Almost 3,000 very low birth weight (<1500 grams) preterm infants are born and cared for in the Neonatal Intensive Care Units (NICU) in Canada every year. Because of their prematurity, these infants require help in order to survive. These infants are very vulnerable to serious illnesses, such as chronic diseases of the lungs, intestines, eyes, and brain as well as serious infections which can cause death or long term effects after going home.

Most preterm infants do not receive enough compounds that are known to help provide protection against developing some of these serious illnesses. One compound that has been found to be of importance is in human milk and is called “lactoferrin”. It is an iron-containing protein found not only in human milk but also in milk from mammals. Lactoferrin and other compounds in human milk help create an environment for growth of beneficial bacteria in the infant’s gut which prevents “bad bacteria” from growing. Because small preterm infants do not receive enough of this protective compound from the human milk or formula they are fed, the addition of lactoferrin as a supplement to the infant’s feed on a daily basis is being considered.

However, because human lactoferrin is very expensive and difficult to produce and obtain other forms of lactoferrin are being considered. Bovine lactoferrin, coming from cows, is thought to be the optimal supplement because of its close chemical structure to human lactoferrin. The purpose of this study is to find out whether adding bovine lactoferrin once daily compared to not adding it, will have an effect on death or major illnesses of prematurity such as chronic lung disease, infections, necrotizing enterocolitis (a serious condition causing gut inflammation) or serious changes to the developing eye called retinopathy of prematurity.

The study treatment will be started within the first week of life until the infant reached 34 weeks corrected gestation. At 24 months corrected age, infants will have a neurodevelopmental assessment that will look at the child’s cognitive, language, and motor skills. In addition, information on additional motor, vision and hearing skills will be gathered.

Completed Research and Quality Projects

Play is the main occupation and a fundamental human right for children. Children need to play to develop their physical health, social skills, cognitive skills, creativity and more. Children living with disabilities can have fewer play opportunities because of the need to devote time to other therapies and the overall impact of the barriers they face. We propose that a social robot intervention can help support children living with physical disabilities to engage in play. Lab studies have demonstrated that social robots can successfully support children with disabilities to learn and engage with tasks. For example, these robots have shown they can motivate children in their therapies and help foster group interactions between children and their peers. Typically, these robots are designed alongside therapist professionals, however, we take a User-Centered approach and shift our focus on the families. We want to learn their perspective to ensure we meet people’s real-life social and pragmatic needs and constraints. In this project, we aim to learn about the primary concerns of family units or their perceived barriers to using a social robot, how families imagine using and playing with it, and the features most important to them. These results can support technologists in designing an effective social robot for facilitating play for children with physical disabilities. We approach this by conducting a workshop with family units where they will get a brief demo of available on-the-market robots and participate in exploratory creative exercises such as building or drawing a robot design.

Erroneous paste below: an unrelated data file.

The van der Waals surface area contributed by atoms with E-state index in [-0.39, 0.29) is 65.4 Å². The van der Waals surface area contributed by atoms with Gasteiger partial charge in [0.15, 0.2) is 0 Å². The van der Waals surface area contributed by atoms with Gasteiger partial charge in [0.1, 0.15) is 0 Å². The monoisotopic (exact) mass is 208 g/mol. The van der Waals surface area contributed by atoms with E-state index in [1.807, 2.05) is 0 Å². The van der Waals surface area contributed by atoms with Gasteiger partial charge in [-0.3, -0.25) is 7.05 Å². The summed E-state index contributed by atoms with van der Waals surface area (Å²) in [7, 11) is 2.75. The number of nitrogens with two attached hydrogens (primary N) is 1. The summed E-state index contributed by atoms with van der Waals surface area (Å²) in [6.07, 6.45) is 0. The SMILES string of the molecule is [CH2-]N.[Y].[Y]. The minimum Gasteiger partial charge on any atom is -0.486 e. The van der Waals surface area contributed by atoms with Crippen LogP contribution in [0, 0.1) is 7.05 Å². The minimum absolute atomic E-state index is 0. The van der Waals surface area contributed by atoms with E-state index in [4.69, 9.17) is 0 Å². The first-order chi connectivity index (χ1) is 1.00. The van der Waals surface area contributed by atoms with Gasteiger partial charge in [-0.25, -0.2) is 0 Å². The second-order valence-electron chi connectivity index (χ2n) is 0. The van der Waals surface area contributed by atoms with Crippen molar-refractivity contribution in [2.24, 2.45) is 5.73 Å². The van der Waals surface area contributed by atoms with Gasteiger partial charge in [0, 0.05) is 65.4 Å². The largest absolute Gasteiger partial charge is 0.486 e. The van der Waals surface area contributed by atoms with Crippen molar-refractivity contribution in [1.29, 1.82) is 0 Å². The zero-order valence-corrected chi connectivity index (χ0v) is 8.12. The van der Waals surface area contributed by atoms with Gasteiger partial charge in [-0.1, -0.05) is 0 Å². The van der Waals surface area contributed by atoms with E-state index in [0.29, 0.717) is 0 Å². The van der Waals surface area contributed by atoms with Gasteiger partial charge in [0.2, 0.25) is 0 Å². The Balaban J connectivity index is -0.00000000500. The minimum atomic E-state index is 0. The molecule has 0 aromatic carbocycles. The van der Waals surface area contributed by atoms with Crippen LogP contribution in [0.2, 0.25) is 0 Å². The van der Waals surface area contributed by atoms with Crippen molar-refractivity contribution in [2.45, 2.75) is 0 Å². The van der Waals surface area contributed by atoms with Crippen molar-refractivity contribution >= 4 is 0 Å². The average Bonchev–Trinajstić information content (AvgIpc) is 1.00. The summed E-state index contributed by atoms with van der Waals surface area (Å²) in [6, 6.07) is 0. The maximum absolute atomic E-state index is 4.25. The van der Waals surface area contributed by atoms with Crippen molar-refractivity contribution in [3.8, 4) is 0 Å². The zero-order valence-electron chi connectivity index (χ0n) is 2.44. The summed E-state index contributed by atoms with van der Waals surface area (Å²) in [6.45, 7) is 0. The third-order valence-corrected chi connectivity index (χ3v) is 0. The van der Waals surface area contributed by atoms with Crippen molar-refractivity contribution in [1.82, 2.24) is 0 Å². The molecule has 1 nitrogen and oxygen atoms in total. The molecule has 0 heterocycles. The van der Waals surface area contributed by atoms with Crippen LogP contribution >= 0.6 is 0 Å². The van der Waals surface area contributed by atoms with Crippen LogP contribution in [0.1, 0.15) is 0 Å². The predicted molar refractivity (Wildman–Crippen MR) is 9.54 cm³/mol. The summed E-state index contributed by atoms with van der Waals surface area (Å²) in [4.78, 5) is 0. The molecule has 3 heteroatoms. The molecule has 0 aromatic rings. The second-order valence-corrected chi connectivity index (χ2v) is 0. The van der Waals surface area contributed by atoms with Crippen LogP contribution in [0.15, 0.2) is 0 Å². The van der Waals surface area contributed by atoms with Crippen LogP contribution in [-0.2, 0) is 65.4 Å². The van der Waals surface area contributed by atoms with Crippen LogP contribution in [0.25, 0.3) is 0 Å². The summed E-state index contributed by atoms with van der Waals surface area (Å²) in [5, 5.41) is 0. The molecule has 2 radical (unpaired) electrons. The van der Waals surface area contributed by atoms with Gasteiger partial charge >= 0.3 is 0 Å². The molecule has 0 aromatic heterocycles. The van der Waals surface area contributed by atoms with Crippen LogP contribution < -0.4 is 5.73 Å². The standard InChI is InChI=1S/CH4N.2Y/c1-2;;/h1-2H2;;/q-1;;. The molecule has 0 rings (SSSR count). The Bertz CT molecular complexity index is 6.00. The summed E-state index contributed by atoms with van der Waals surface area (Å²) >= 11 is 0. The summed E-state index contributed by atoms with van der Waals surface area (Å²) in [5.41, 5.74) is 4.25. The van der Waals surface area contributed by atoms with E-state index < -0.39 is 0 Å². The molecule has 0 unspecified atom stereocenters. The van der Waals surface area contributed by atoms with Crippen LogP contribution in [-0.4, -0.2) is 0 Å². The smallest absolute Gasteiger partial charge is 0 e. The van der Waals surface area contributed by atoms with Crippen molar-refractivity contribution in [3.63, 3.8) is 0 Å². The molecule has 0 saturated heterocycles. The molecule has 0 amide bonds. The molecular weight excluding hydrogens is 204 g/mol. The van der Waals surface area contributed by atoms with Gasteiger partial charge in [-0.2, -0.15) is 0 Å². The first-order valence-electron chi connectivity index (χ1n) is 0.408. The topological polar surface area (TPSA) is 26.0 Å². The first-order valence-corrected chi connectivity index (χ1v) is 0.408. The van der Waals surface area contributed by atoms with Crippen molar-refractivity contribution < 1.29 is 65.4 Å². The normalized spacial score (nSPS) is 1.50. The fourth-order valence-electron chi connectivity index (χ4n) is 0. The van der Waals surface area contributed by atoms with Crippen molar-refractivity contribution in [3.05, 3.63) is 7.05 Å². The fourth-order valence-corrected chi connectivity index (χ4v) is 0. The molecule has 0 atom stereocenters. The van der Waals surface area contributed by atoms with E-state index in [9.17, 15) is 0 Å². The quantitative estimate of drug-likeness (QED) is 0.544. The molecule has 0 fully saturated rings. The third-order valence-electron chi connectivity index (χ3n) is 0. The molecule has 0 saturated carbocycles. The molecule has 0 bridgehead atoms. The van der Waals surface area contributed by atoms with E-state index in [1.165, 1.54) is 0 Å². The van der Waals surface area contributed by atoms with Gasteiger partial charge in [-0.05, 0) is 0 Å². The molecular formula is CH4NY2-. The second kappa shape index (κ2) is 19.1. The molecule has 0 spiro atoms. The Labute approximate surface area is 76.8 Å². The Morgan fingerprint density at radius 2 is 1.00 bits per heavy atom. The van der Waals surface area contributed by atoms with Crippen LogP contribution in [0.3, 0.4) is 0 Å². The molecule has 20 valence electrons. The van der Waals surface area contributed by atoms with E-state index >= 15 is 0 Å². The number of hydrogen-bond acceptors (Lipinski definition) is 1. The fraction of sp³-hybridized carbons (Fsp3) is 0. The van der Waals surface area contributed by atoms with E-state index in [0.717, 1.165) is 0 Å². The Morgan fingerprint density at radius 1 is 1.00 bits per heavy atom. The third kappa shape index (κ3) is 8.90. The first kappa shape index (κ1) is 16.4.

The purpose of this research is to identify the KT (Knowledge Translation) network in Canada in the field of child development and rehabilitation (CD&R) as the first step toward recommending strategies to strengthen the network. The goal of this second phase of the study, is to examine the role of social interactions to move evidence (e.g., research, experience, or other ways of knowing) into action in health care decision-making, health care services, and research. Our overall goal is to improve KT, so that Canadian children and families requiring child health and rehabilitative services have timely access to the safest, most effective healthcare.

The goal of this project is to learn about the executive functioning skills of children and youth who were exposed to alcohol before birth. Executive functioning is the ability to plan, problem solve, manage one’s behaviour and feelings, and pay attention. We hope to learn about whether caregivers’ reports of executive functioning are similar to children’s and youth’s performance on tests of executive functioning. Research from the United States and the United Kingdom have found that caregiver reports of executive functioning are not related to how well a child performs on tests of executive functioning. Currently, there is no Canadian research on this topic. For this study, we will use the answers from a questionnaire on executive functioning that caregivers filled out when their child was seen at the Manitoba FASD Centre. We will also use the test results of executive functioning tasks that were completed with the psychologist at the Centre. We will then compare the two sets of information to see whether they are related (i.e., the answers on the questionnaire are similar to the test results) or if they are different. The results of this study will be used to help us better understand the executive functioning skills of children and youth who were exposed to alcohol before birth in Manitoba. We can also use this information to help improve the services we provide at the Manitoba FASD Centre.